Oxytocin, Social Interactions and Coping: Implications for Depression

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McInnis, Opal




Oxytocin is a neuropeptide that has been implicated in a range of social behaviors, such as attachment, trust, and empathy. Additionally, it has been suggested that through its promotion of prosocial behaviors, oxytocin might contribute to mental health outcomes. Chapter 1 described research indicating that oxytocin interacts with several neuroendocrine, neurotransmitter, and inflammatory processes that are linked to depressive disorders. Moreover, it was suggested that oxytocin might not always be beneficial, but instead serves to increase the salience of social cues, such that positive or negative experiences result in greater responses, thereby influencing affective states. In Study 1 (N=225), unsupportive social interactions were related to higher depressive symptoms through greater emotion- and lower problem-focused coping, but these relations were stronger among individuals that carried a single nucleotide polymorphism (SNP) on the oxytocin receptor gene (OXTR). In essence, individuals with a genetic variant thought to be linked to lower oxytocin endorsed potentially less advantageous coping methods. Study 2 (N=476) similarly revealed that unsupportive relations were associated with negative affective states, and this association was stronger among those with the OXTR SNP, as well as those with an oxytocin-related genetic variant on a gene involved in the regulation of oxytocin release (CD38). Study 3 (N=128) revealed that these genetic variants were related to altered reactions to experimentally manipulated social ostracism. In contrast to the previous studies that linked lower oxytocin functioning to negative outcomes, in the context of social ostracism, individuals with the OXTR allele thought to be tied to greater oxytocin functioning, were more psychosocially and physiologically reactive to social rejection. This finding is consistent with a social sensitivity perspective of oxytocin. A social sensitivity effect was not as apparent when examining relations between the CD38 gene and responses to ostracism. Finally, Study 4 (N=67) revealed that endogenous levels of oxytocin were related to coping strategies in response to a psychosocial stressor, and the strategies endorsed varied as a function of whether individuals had support present or not. These findings highlight the potential influence of oxytocin on stress-related coping processes, which could in turn affect vulnerability to mood outcomes.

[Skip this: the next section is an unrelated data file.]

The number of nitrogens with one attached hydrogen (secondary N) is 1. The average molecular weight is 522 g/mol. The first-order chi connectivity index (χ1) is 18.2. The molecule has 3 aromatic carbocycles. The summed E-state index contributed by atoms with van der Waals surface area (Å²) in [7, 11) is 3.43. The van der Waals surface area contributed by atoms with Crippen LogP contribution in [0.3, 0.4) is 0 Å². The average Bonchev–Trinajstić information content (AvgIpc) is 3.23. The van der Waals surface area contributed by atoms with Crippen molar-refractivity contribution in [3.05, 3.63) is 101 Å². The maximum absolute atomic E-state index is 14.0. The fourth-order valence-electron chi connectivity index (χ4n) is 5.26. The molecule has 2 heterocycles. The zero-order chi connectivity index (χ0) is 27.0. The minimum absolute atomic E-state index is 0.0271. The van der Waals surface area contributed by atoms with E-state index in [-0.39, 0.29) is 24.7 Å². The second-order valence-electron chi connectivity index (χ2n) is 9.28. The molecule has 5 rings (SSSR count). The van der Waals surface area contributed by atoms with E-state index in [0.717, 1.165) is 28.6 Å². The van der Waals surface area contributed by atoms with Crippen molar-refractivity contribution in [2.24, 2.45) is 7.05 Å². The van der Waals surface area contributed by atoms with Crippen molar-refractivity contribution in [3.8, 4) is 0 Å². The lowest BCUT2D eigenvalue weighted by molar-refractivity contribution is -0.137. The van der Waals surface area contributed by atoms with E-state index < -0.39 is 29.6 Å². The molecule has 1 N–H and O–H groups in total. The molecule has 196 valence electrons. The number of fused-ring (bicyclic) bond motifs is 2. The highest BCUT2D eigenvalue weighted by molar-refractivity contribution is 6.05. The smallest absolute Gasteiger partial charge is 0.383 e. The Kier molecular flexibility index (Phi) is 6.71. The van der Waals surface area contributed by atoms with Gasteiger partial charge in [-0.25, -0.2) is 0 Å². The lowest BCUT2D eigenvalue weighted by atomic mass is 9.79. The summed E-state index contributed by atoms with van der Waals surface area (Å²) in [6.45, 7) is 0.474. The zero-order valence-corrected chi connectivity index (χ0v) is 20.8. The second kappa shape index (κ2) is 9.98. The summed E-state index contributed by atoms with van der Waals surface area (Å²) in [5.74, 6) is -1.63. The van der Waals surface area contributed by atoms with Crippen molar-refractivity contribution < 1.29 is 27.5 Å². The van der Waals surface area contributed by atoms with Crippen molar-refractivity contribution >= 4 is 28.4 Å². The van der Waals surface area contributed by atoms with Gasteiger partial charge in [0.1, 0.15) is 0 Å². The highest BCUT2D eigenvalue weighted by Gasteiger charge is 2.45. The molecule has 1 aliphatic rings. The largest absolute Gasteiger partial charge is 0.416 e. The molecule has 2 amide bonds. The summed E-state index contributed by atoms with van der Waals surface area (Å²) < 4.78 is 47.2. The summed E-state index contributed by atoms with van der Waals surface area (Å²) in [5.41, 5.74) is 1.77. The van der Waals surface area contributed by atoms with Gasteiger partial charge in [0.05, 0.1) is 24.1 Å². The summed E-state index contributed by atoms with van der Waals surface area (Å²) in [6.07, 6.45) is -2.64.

Carleton University

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